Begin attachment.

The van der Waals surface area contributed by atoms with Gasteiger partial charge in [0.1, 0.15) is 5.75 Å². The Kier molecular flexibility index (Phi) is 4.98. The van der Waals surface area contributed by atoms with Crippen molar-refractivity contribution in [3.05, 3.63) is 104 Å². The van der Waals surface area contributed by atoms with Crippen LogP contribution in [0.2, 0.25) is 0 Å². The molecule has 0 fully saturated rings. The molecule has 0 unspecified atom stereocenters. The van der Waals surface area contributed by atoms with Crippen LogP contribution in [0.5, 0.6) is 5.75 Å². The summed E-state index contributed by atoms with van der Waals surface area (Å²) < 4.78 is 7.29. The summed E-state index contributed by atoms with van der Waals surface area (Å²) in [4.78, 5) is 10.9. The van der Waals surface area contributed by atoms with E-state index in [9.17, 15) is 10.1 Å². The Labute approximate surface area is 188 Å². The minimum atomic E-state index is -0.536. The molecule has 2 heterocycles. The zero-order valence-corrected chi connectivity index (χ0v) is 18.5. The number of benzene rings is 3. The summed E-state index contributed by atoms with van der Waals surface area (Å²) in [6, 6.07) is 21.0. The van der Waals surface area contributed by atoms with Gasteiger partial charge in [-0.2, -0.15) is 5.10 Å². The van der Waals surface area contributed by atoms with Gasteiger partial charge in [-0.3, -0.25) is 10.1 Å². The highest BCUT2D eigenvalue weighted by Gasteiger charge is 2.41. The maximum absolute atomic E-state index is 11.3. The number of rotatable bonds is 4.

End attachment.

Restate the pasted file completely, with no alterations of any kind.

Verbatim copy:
The van der Waals surface area contributed by atoms with Gasteiger partial charge in [0.1, 0.15) is 5.75 Å². The Kier molecular flexibility index (Phi) is 4.98. The van der Waals surface area contributed by atoms with Crippen molar-refractivity contribution in [3.05, 3.63) is 104 Å². The van der Waals surface area contributed by atoms with Crippen LogP contribution in [0.2, 0.25) is 0 Å². The molecule has 0 fully saturated rings. The molecule has 0 unspecified atom stereocenters. The van der Waals surface area contributed by atoms with Crippen LogP contribution in [0.5, 0.6) is 5.75 Å². The summed E-state index contributed by atoms with van der Waals surface area (Å²) < 4.78 is 7.29. The summed E-state index contributed by atoms with van der Waals surface area (Å²) in [4.78, 5) is 10.9. The van der Waals surface area contributed by atoms with E-state index in [9.17, 15) is 10.1 Å². The Labute approximate surface area is 188 Å². The minimum atomic E-state index is -0.536. The molecule has 2 heterocycles. The zero-order valence-corrected chi connectivity index (χ0v) is 18.5. The number of benzene rings is 3. The summed E-state index contributed by atoms with van der Waals surface area (Å²) in [6, 6.07) is 21.0. The van der Waals surface area contributed by atoms with Gasteiger partial charge in [-0.2, -0.15) is 5.10 Å². The van der Waals surface area contributed by atoms with Gasteiger partial charge in [-0.3, -0.25) is 10.1 Å². The highest BCUT2D eigenvalue weighted by Gasteiger charge is 2.41. The maximum absolute atomic E-state index is 11.3. The number of rotatable bonds is 4.